Get set for an April surprise! This is what 6,333,270 million eligible Israeli voters are preparing on Tuesday for the two champions, Likud’s Prime Minister Binyamin Netanyahu, and challenger Blue-White’s Benny Gantz.
Two days before the vote, DEBKAfile’s political analysists sketch three potential outcomes:
- Likud will sweep the board and once again discomfit the pollsters who predicted that Blue-White would race past Likud to reach the finishing line first. For Likud, a 33-mandate result (in the 120-seat Knesset) would count as a win and keep the party and its leader in power for another term.
- The newbie Blue-White party would fulfil predictions and overtake Likud to win 30 seats.
- Neither of the two big parties would garner more than an inconclusive 25-26 seats, producing a result that is too close to call.
The size of the turnout is the key. It is not expected in 2019 to reach the high 72.3pc of four years ago, if only because around 50pc of Israeli Arab voters have decided to opt out of the election. The Arab vote constitutes around 16p of the total electorate.
An April surprise can already be surmised from the skepticism prevailing in the country. The average Israel says he doesn’t’ believe the party leaders and their election promises, or trust the polls and, least of all, the media coverage of both. The cynical Israeli voter was hardly impressed by the sight of Benny Gantz clad in blue-white leathers astride a motorbike zooming through the streets of Tel Aviv on Sunday to push his message that “Netanyahu’s day is over.” Even if he is proved right, he is in no position to declare that Gantz’s day has dawned. That is the sole prerogative of the Israeli voter.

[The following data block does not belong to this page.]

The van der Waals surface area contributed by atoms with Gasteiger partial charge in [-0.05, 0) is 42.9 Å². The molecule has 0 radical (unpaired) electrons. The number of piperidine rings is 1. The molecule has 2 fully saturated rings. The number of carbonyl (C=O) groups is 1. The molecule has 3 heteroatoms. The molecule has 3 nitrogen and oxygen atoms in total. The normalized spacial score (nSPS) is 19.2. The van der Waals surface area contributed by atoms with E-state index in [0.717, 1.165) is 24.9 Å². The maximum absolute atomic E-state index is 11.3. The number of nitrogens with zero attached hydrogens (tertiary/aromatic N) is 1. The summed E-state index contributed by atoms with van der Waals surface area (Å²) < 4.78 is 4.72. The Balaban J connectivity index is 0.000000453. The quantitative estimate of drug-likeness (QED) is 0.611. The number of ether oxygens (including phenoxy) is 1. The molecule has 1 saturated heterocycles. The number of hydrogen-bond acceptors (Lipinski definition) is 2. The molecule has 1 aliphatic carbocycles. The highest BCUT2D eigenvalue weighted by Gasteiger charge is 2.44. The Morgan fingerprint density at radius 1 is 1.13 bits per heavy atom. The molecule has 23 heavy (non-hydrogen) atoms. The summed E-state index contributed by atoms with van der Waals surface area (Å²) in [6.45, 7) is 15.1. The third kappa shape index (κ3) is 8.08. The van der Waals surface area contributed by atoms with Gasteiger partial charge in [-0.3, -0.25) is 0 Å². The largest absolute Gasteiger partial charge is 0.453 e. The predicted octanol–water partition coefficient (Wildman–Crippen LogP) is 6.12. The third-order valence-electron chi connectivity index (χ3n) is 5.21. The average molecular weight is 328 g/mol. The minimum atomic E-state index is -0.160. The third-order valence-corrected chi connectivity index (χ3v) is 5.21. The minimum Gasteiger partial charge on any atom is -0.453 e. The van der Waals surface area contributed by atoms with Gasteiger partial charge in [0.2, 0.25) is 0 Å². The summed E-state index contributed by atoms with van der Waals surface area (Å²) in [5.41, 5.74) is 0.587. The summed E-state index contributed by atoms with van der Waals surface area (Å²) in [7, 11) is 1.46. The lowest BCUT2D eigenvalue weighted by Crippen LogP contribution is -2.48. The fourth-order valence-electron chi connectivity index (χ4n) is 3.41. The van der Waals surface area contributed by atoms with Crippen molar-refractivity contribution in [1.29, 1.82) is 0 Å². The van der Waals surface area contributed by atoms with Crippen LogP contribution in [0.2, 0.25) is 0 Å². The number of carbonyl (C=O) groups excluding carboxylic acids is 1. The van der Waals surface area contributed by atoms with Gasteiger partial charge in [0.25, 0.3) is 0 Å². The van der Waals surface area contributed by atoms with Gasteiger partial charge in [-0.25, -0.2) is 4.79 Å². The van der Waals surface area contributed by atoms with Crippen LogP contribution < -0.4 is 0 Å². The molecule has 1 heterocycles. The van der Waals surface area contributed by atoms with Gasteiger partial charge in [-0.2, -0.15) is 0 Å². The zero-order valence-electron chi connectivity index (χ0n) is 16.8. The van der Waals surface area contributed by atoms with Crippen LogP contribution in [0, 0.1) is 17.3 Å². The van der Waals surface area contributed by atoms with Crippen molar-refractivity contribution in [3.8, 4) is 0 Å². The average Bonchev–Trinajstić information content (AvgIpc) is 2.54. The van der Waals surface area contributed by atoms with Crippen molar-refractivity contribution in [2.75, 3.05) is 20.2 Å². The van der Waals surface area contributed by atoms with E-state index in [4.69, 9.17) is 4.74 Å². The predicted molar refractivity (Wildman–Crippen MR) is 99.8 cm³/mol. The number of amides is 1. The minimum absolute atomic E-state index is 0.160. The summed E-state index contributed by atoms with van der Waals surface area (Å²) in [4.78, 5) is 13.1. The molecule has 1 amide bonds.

As for the incumbent, Netanyahu may have gone too far in pledging sovereignty for all the Jewish communities of Judea and Samaria (West Bank), because this is one pledge he knows he cannot honor. This week, his good friend in the White House, Donald Trump, DEBKAfile’s Washington sources reveal, advised Netanyahu to abjure these slogans because they are unrealistic as far as the US administration is concerned. He would do better, the White House says, to focus on setting up a post-election government coalition that will leave the situation as is. The Likud leader has therefore switched his focus from seeking a right-wing bloc to mustering votes for his own party.
Trump’s comment to a Jewish Republican Audience on Saturday that the election “is going to be close. two good people,” was not spontaneous. It was prompted by his expectation of one or the other of the two rivals leading a unity government.